• Knowledge/Skills: Do I/we know what I’m/we’re doing and have the skills for the task? Time-sensitive and mission critical tasks are not ideal for trying to learn new skills. Benefit from a specialist or skilled craftsman as a way to both achieve the task and facilitate skills development.
    • Complexity: Will I/we achieve a better result with help? It is a good time to take advantage of external expertise, particularly a tactician or generalist, when a task become complicated and there are a large number of moving parts.
    • Time: Is doing this task the best use of my/our time? Time is a perishable resource. You cannot store or save it, making it far more valuable than money. Leverage outside help when the task will consume too much of yours and the company’s time at the expense of other efforts.
  4. Select the solution and identify potential solution providers. Once you’ve selected your treatment plan, you are ready to identify the specialists to work with. Different needs will require different levels of investment. Will a walk-in clinic suffice or is it time to bite the bullet for a more in-depth exam and solution?  These questions prior will help define the scope and type of expert you require.
    • What task(s) need to be completed, and why and how they fit into the big picture?
    • What are the top three benefits of using an external expert?
    • How quickly does the work need to be completed and why is the timing important?
    • Why do you need outside expertise and what if anything have you completed or attempted, and what were the results?
    • How will the success of the task and the project be measured?
    • What challenges do you anticipate, such as availability of people needed to support the work, working across multiple time zones or geographic facilities, etc.?
    • What internal requirements or processes are needed to bring someone in, how long will this take, and who within your organization and from other organizations need to be included in the selection process?
    • Who on your team will need to work with the person/firm and what is their level of expertise?
    • What is important to you about the person or firm you will hire? Does it matter where they are located, their existing projects, and/or their industry experience? Make a list of what is important in priority order and then using a 1-5 or other scale, rate how important each item is to your final hiring decision.
  5. Evaluate potential providers and create your shortlist. Vet your top candidates. Visit their website, read their content, talk with customers and other industry leaders.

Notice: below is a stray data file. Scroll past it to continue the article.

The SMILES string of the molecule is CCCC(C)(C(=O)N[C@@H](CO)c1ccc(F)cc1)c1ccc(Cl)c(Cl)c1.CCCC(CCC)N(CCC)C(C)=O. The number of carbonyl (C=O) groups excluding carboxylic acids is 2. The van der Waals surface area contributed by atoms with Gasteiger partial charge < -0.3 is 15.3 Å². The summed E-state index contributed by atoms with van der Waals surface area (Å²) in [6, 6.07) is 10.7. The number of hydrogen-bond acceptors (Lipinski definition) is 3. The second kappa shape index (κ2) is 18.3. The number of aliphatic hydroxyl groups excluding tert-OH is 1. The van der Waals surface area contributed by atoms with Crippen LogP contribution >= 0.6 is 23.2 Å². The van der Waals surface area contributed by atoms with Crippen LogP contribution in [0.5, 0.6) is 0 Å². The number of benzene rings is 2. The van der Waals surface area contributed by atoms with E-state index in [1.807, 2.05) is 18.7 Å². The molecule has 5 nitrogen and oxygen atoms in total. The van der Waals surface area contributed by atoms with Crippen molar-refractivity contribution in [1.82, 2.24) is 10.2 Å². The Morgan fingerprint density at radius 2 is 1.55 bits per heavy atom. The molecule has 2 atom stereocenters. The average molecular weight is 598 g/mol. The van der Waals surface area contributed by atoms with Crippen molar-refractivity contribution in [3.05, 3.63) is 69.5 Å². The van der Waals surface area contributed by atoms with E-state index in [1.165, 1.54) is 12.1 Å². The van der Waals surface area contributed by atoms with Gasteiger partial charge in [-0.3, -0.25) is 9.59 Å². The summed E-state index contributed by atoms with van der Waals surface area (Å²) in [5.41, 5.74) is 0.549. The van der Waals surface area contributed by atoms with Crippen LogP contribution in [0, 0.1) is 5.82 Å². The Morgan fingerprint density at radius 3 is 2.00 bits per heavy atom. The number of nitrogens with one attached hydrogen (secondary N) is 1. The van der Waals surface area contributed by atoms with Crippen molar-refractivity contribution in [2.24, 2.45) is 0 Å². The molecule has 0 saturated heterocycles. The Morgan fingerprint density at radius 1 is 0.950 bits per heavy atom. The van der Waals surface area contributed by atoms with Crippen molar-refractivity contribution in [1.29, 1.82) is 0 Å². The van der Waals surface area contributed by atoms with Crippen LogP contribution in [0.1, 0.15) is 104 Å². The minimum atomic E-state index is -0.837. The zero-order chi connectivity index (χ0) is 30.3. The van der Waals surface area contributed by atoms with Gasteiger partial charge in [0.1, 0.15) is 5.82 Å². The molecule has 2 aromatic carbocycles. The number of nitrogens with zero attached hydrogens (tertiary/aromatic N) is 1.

6. Engage with your shortlist. Once you have identified the potential experts, set an initial consultation appointment. Be clear about your problem, what you’ve tried, what’s worked, what hasn’t worked, and your ideal outcome. Just as you would bring your test results and updated list of your medications to a meeting with a medical specialist, for a performance management meeting, you should bring a list of your current systems, data, metrics, performance management processes, tracking, and reporting.

Make your selection and start to work. Problems rarely just “go away.” Some symptoms might dissipate even though the problem is getting worse. It is generally less expensive and more effective to start treatment before the problem worsens, causes complications, or spreads.

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The field of Marketing is becoming more and more complex. As Marketing becomes more data-driven and metrics-oriented, specialties have emerged, across all the Marketing disciplines. Whether you’re in a large or small Marketing organization, external Marketing experts are becoming necessary.  External experts are an investment both in the result and the relationship.  Having a repeatable process for evaluating external experts and bringing them on-board helps ensure both a quality outcome and experience.

Budget for an external Marketing experts along with your programs. Rather than find yourself in an emergency where you may not have a choice about your help, take a strategic approach. This is especially true when it comes to the work associated with performance management and measurement. These are the people who have experience and expertise in using data, analytics, process, and metrics. We are not saying this is and easy job. If it were easy, we wouldn’t continue to see results from our research and studies such as the Kantar study claiming, “Marketers Struggle to Assess Their Marketing Performance.” Need more advice on when and how to choose a specialist? We’d love to chat with you.

Hope you found this episode of What’s Your Edge? Helpful. What’s Your Edge? Is the creation of VisionEdge Marketing.  VisionEdge Marketing, founded in 1999, helps our customers solve the most difficult problems when it comes to using data, analytics, process and measurement to accelerate growth, create customer value, and improve performance. We always welcome hearing from you.

Laura Patterson